If you look at the way, the Nigerian banks were operating in the past it was like corporate, and while businesses were largely corporates, the capitals that were deployed then were just to quickly take advantage of cooperate business where we figured that there were high earnings. But now, our strategies have changed, and we are looking at our businesses on the long term, and we are doing retail business, and the opportunities abound in Nigeria. Why hold on to that capital when there is so much that we can do now?

I heard you say many of the banks went international, but it wasn’t a bandwagon thing; it was a kind of business banks were doing then. The business terrain has changed, and everybody has realised that retail banking is really the way to go. It gives you a steadier funding; at the end of the day, its more profitable, lower non-performing loans (NPLs), so it’s just aligning our strategies to realities right now.

Also, the working environment in WAMU Zone; the way they work is completely different from the way we work in Nigeria. They’re a lot more laid back than we are over here. For us, it was a lot tougher managing the people and the business over there, and we felt, why do we have to put in so much in trying to manage what is happening there? For example, when we wanted to roll out the retail space, the cards, the ATMs it was difficult. In Cotonou for instance, you can’t walk into a shop and use your debit card to buy something. Their development level especially Togo and Cotonou was not at the level we have here. Here is where the business is, for us, it was important that we streamlined and refocused on Nigeria. If we deployed the amount of resources that we used out there into the Nigerian space, we believe that we would make a lot more money.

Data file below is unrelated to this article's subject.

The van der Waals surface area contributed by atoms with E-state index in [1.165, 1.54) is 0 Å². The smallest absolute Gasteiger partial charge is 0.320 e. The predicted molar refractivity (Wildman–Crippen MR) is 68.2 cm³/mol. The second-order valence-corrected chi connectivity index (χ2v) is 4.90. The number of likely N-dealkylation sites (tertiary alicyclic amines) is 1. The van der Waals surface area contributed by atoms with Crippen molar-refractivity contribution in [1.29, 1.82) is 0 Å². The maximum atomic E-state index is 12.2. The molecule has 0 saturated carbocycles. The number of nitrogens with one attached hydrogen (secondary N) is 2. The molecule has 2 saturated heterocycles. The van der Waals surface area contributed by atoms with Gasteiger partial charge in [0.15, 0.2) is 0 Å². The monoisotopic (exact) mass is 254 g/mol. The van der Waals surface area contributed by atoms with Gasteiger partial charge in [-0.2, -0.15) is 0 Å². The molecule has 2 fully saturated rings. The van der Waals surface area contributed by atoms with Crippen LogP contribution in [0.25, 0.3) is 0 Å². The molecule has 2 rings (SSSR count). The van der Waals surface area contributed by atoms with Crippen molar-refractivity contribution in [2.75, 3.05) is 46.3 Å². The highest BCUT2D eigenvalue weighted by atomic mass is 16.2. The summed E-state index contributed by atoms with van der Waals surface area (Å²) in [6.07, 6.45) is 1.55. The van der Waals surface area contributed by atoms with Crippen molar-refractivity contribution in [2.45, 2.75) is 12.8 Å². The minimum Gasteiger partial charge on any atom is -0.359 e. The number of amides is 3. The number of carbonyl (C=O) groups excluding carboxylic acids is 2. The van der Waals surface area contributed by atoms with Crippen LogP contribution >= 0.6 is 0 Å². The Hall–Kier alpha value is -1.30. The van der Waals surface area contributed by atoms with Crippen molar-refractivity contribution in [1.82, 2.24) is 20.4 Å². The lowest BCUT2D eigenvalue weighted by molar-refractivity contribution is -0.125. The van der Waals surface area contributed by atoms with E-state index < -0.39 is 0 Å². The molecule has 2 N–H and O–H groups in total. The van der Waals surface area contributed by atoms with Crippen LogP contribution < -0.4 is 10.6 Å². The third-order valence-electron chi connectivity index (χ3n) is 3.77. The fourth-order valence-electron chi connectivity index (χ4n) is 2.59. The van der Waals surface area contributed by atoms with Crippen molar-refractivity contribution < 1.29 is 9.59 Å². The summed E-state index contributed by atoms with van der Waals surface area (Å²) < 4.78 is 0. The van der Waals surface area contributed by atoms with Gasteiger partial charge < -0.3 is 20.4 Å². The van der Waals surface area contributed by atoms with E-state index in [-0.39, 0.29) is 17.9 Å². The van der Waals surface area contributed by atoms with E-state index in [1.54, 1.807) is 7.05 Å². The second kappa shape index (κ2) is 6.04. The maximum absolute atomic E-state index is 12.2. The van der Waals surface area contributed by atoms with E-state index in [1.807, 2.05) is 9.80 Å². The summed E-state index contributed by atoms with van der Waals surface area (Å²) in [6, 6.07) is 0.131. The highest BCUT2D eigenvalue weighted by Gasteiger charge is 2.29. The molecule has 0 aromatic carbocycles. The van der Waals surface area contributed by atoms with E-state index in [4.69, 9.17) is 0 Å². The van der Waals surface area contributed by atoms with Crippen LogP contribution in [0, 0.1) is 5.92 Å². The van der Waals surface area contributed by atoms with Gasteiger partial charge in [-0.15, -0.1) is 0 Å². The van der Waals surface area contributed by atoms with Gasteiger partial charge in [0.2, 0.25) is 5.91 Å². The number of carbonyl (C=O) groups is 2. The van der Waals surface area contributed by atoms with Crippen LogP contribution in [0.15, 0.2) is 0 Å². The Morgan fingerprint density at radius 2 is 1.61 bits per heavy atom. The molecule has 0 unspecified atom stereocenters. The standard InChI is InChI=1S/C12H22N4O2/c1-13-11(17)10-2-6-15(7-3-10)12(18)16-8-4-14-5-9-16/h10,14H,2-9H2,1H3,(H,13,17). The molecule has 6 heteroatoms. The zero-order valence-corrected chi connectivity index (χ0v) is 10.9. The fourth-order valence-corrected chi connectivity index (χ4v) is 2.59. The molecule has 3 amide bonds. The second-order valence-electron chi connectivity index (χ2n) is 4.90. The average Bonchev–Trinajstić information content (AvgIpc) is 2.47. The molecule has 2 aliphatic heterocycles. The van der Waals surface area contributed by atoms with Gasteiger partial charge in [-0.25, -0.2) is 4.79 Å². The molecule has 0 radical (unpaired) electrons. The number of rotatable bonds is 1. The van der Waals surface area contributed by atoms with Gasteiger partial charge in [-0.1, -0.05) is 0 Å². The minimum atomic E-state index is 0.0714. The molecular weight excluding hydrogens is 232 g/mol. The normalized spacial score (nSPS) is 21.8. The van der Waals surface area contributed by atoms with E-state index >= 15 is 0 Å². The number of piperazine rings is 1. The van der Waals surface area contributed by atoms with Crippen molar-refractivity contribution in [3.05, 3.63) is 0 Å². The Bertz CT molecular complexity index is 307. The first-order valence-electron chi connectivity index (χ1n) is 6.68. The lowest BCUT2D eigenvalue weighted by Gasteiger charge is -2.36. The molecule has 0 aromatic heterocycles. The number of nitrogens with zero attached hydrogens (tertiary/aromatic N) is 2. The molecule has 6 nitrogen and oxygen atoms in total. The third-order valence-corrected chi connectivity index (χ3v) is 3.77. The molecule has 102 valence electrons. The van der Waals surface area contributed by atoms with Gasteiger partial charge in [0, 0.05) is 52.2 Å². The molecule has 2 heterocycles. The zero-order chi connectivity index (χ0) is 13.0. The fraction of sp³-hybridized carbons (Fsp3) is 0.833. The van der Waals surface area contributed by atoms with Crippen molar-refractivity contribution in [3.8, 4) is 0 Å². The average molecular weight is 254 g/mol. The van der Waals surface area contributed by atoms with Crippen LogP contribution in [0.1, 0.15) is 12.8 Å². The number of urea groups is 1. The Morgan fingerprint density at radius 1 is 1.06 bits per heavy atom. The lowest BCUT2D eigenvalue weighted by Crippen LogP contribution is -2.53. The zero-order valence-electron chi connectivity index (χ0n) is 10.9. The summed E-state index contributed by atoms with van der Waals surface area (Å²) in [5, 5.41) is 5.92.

Haven taken the decision to refocus and consolidate your operations here in Nigeria, what are your plans going forward? What have you done with the profits realised from the assets sale in the WAMU Zone?
In the last two years, I think we have shown ourselves to be faster without going back. I say that not from the size of balance sheet perspective. We are the 6th bank in Nigeria. We are a systematically important bank; but that’s just a number. We have grown our customer base faster than some other banks, and we have done that not by stealing market shares, but growing new businesses and executing our strategies, which is growing the retail business. To grow that retail business, you have to build infrastructure, you have to build businesses in areas where there is no retail. It was taking banking to the people, and we’re using technology to do that. When we say we’re going to use a technology-driven strategy it’s because of cost of deployment, access and custom experiences as well.